Confidentiality in the Pharmacy Queue

In the communities where we work, Namati’s health advocates collaborate with village health committees to conduct quarterly health facility assessments. The process involves gathering detailed feedback from community members and health workers to assist them in addressing barriers to care.

It was during one of these assessments at Ndlavela Health Centre in Maputo that community members shared their concerns regarding the pharmacy technician’s failure to respect patient confidentiality. In organizing the queue to collect medicines, he regularly used expressions that revealed the type of illness people had come to treat, humiliating many patients and consequently undermining adherence to antiretroviral therapy (ART) for the treatment of HIV.

Simão, a 48 year old ART patient, was among those who shared their experience:

“I went to Ndlavela Health Centre for follow-up consultations. After being attended to, I went to the pharmacy to collect my medication as usual. While I was in the waiting area, the technician on duty said: ‘Those who have come to collect HIV medication go to the second window’. The attitude of the technician made me ashamed and embarrassed because the other people who were there looked at us and took notice of the disease we have. In fact, after this episode, I did not set foot in the hospital for some time because it really affected me.”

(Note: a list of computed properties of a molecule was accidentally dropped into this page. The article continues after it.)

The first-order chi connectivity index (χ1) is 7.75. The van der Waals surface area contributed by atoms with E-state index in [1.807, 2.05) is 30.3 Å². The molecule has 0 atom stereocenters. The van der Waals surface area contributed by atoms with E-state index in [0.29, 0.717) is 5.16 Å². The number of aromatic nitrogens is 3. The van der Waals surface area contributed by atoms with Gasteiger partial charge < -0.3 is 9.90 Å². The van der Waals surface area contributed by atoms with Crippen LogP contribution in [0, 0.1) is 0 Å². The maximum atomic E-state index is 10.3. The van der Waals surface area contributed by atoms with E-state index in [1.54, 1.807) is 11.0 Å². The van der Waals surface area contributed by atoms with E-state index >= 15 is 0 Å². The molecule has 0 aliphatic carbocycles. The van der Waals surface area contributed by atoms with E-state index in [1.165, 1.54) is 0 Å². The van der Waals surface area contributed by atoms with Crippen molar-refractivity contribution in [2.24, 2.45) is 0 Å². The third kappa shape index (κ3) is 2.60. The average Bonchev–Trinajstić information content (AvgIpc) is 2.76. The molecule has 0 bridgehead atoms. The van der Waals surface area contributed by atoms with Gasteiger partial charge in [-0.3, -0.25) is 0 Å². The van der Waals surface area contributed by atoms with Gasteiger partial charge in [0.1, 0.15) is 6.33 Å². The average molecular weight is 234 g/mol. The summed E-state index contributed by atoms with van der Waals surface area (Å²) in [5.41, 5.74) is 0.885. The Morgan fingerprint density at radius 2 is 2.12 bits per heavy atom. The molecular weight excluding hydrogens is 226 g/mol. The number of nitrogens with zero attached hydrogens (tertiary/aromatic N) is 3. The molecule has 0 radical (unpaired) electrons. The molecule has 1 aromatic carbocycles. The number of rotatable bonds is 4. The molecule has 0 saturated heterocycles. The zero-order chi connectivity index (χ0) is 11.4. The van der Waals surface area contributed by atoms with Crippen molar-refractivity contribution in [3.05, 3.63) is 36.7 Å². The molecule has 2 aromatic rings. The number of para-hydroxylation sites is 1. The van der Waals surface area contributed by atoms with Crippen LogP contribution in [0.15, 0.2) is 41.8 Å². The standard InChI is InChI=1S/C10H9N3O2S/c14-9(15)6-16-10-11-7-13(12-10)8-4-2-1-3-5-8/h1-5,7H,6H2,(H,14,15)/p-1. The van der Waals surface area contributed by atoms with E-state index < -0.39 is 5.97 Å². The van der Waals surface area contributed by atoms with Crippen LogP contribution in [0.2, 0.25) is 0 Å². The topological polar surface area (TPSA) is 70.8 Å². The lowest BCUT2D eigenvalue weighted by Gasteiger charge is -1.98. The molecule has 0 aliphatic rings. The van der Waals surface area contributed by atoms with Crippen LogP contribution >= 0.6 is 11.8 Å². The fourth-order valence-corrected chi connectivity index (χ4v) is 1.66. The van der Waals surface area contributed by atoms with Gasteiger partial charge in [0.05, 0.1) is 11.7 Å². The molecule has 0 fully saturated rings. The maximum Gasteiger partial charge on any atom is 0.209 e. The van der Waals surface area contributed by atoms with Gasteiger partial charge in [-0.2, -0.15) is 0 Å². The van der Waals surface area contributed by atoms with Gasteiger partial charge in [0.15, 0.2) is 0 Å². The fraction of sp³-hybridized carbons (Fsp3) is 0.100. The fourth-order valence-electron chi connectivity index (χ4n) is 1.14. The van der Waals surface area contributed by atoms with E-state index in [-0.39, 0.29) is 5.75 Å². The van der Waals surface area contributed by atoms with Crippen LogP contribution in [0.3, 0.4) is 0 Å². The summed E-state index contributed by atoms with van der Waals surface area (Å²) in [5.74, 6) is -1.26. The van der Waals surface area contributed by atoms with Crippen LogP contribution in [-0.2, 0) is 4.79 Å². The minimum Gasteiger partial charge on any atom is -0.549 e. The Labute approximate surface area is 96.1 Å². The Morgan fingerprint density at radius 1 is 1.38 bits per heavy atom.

The health committee members and health advocate requested a meeting with the pharmacy manager and clinical director of the facility, Dulce Paulo. “It was not the first complaint that this health center had received involving the same health provider,” acknowledges Paulo. “He had repeatedly violated the rights of patients undergoing HIV treatment. This situation was worrisome as we had begun to register poor compliance at the pharmacy for drug collection.”

After discussing the issue with the health advocate and health committee, Paulo and the pharmacy manager met with the technician in question to give him a verbal warning and explain the importance of respecting patient dignity and confidentiality.

Over the course of the next month, the health committee and health advocate monitored the behavior of the pharmacy technician. To their dismay, his problematic actions continued. The health facility leadership consequently transferred him to the pharmacy warehouse, where he currently works as a stocker and packager of medicines, without any direct contact with patients.

As the clinical director concludes, “In coordination with members of the health committee and the health advocate it was possible to overcome the problem.”


March 21, 2022 | Namati Mozmbique

Region: Mozambique